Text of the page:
The latest data from Houston and Harris County public health officials shows a promising update for the coronavirus and the omicron variant. But COVID-19 continues to impact lives.
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Here’s what you need to know:
Houston May Be Past the Omicron Peak, Say Public Health Officials
Houston and Harris County health officials maintained a Level 1: Severe Threat level even as the numbers of new cases of the coronavirus stabilized January 25, 2022. As of Monday, January 24, there were 160,656 active cases of COVID-19 and 6,880 deaths, according to the COVID-19 Data Hub. Between January 17 and January 24, there were fewer than 5,000 new cases following several weeks in a row in which cases doubled. There were 44 new deaths in the weeklong period, a slight increase from the previous week, in which 35 deaths were reported.
Dr. David Persse, chief medical officer of the City of Houston, told KHOU 11 he hopes to see the trend in case numbers continue.
“While not a surprise, it certainly is good to see,” Persse told the news outlet on January 24. “We hope that it’s gonna continue.”
Persse also told the news outlet the wastewater virus load was dropping significantly. The latest test results showed the virus load was 319%, down from 725%, KHOU 11 reported.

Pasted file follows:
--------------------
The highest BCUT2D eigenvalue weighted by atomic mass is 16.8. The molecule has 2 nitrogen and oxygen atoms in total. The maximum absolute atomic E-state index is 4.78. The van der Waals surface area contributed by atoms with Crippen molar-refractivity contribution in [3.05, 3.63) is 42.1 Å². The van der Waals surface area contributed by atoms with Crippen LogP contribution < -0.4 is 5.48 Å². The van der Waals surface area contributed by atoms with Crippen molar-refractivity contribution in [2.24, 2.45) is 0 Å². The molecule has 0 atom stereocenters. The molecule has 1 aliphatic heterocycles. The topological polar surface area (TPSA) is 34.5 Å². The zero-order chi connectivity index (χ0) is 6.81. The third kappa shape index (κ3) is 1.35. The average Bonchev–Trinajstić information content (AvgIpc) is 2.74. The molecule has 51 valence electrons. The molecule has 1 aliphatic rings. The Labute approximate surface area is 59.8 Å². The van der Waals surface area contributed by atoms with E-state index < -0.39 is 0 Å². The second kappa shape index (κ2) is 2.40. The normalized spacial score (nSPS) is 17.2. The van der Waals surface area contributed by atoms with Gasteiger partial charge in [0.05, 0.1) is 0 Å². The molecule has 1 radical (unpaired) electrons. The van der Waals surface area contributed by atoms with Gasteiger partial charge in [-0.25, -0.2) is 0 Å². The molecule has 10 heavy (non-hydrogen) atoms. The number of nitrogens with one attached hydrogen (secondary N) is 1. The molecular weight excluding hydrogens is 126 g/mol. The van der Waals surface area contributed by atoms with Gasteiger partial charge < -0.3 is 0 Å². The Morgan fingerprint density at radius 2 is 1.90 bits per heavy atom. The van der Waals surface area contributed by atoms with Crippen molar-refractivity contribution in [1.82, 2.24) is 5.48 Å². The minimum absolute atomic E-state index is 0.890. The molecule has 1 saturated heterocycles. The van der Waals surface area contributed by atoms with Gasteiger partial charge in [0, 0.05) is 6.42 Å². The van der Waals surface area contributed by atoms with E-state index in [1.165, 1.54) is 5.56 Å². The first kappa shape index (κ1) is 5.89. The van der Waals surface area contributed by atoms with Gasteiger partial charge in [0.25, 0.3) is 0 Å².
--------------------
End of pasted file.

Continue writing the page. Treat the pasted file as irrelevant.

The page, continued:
“Still, we’re at over 300 percent of what it was in July 6, 2020,” he said. “So, that was the first big wave. That was a respectively high wave. So, we’re still three times that. So, while the numbers are coming down, the numbers are high.”
The Texas Medical Center’s January 23 report showed a decrease in COVID-19 hospitalizations, with an average of 400 new COVID-19 patients each day the week of January 17. There was an average of 418 COVID-19 hospitalizations per day the previous week.
Persse told KHOU 11 the hospitalization rate is dropping more slowly than other metrics because unlike other variants, omicron had a greater impact on vaccinated people, whereas other variants primarily impacted the unvaccinated.
“It passed around through that population,” Persse told KHOU 11. “It has now gotten into some of the folks who are vaccinated but for whom the vaccine may not have been quite so robust. So, we’re seeing a lot more elder patients, a lot of nursing home patients who are requiring hospitalization. It’s an unfortunate consequence, not a huge surprise.”
Houston Nightclub Owner Made National Headlines for Innovative Business Model
Robert Thomas, owner of District 1960, was featured on CBS News for transforming his nightclub business into a grocer featuring Black vendors. The COVID-19 pandemic forced Thomas to shut down his music venue, so he decided to shift his business model, he told CBS News. Thomas opened District Market Green Grocer in November, and gave a new platform to Black vendors as the city’s first Black supermarket owner.
“Right now, everything in here comes from a Black vendor,” he told CBS News.
His vendors include a grass-fed meat distributor, My Mark 61 Cattle Co., owned by Emory Davis; and Signature Sudz, owned by Robb and Jessica Tannan, who started making their own soaps and solvents after facing supply difficulties in their laundry business.
Thomas told CBS News he never foresaw this career path, but now he has a long-term vision.
“No, no way. You could never have told me I would have become a grocer,” he said. “I wanted a bigger club downtown, somewhere, something like that.”
Now his big plans are for his supermarket, he told CBS News.
“I want locations all over the world,” he said.